By Ilena Di Toro

Every week since Halloween, I have received toy circulars advertising all the latest toys for good girls and boys. Unfortunately, the recent discovery of lead and other hazards in toys has parents and others looking at toys in more than just a nostalgic way. Yet, this time of year has me thinking back to simpler times, when toys were about fun and no one gave a second thought to who was making them and what materials were used.

What plaything did I like the best? No question, it was Barbie. Like many girls in the 1970s, I played with Barbie and a cache of other fashion dolls. Whether it was after school, on the weekends, during summer vacation, or as my mother was ironing or doing alterations on pants and dresses, I could be found in the basement, playing with Barbie and having loads of fun.

Being the youngest of two children in my family, I heard the word

no

a lot, as in "No, you can't do that," "No, you can't go there," and "No, because I said so!" When I played with Barbie the word

no

did not exist.

My parents didn't get me all the Barbie accessories, such as the townhouse or the Corvette, because they didn't want all that junk around. (They did get me the beach bus after repeated begging on my part.) Of course, I was disappointed when I didn't get the house and the car; still, I recovered. In fact, not having those things fueled my creativity.

There was no script to follow as I created my play scenarios. It was all about letting my imagination run free and seeing where it would take me.

My dolls traveled. They had adventures. They saved the world from many unsavory characters - all without my having to leave my basement. In grade school, my class read stories of Hawaiian mythology, such as the goddess Pele's giving fire to humans. When I went home and played with my dolls, I had them take a trip to Hawaii. They ended up liking the place so much that they decided to live there. In another play session, Barbie and and her boyfriend, Ken, were caught in a storm at sea. Quick thinking by both of them saved their lives and the experience brought them closer together.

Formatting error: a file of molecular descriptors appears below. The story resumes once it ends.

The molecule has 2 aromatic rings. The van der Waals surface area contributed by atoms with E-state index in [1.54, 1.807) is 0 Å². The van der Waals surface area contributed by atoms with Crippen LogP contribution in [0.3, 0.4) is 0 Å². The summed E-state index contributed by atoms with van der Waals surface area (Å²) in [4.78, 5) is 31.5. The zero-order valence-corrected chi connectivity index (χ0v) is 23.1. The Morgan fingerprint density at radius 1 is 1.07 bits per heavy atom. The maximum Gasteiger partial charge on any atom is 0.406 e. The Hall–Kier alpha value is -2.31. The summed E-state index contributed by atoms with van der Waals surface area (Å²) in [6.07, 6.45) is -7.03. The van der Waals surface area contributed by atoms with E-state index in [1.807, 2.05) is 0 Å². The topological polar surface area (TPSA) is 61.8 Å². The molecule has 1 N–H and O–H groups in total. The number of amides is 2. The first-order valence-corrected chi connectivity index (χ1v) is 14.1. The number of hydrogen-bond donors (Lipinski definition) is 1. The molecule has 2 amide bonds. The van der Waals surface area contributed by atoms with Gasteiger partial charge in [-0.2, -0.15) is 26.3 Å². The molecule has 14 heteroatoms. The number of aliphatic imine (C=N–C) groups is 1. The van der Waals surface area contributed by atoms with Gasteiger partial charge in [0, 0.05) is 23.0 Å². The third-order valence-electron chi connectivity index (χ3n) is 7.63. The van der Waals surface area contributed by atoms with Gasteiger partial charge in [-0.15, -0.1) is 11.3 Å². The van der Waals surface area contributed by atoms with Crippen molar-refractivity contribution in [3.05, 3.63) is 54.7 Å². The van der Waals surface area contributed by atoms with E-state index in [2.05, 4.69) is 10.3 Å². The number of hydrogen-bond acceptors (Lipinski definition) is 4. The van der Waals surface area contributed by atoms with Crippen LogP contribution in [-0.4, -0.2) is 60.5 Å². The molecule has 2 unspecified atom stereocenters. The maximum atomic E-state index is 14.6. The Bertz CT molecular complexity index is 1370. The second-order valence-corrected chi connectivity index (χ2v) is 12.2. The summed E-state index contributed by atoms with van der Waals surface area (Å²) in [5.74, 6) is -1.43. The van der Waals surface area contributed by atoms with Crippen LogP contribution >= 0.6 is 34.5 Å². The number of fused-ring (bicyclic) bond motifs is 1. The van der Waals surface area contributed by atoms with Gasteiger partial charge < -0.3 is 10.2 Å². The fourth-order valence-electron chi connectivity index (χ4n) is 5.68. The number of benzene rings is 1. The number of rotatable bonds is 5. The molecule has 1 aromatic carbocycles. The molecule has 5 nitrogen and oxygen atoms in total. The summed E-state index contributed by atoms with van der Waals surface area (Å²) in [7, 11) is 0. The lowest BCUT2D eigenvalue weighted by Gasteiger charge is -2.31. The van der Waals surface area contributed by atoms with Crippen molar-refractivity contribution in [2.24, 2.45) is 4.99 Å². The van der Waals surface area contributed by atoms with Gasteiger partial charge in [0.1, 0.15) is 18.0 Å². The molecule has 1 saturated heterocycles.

Through playing with Barbie, I discovered the power of the human mind, particularly my mind. It didn't matter if it were raining outside or if I had a fight with a friend, when I played with Barbie, I could be as creative as I wanted and no one would say, "You can't do that."

Barbie taught me to believe in myself and my abilities. With Barbie, I was in charge. It was up to me to figure out how to get her out of a sticky situation, and I did so every time. So, my time with Barbie taught me more about being imaginative than I could ever have learned in school.

Of course, I know that her body is not representative of the world's women. In many ways, the Barbie universe of cars, homes, and clothes represents materialism at its worst. Also, what was Mattel thinking when it made the Growing Up Skipper doll that got taller and sprouted breasts when you moved her arm? All that not withstanding, today's children have lives that are programmed to the point where no time is left unstructured.

Those in the field of early childhood education believe the work of childhood is play. My childhood had unstructured time and I used that time to play with Barbie. Many would say that I should have been involved in a sport or some other after-school activity. In sports, you score points and get some physical activity. In an after-school activity, you have to do what the adult in charge tells you to do. With Barbie, I had space to do what I wanted in a way that no other activity would have given me.

If spending unstructured playtime with an 11½ inch fashion doll did that for me, just think of the good that would come if today's children were allowed more unstructured time.

Ilena Di Toro lives and writes in Philadelphia.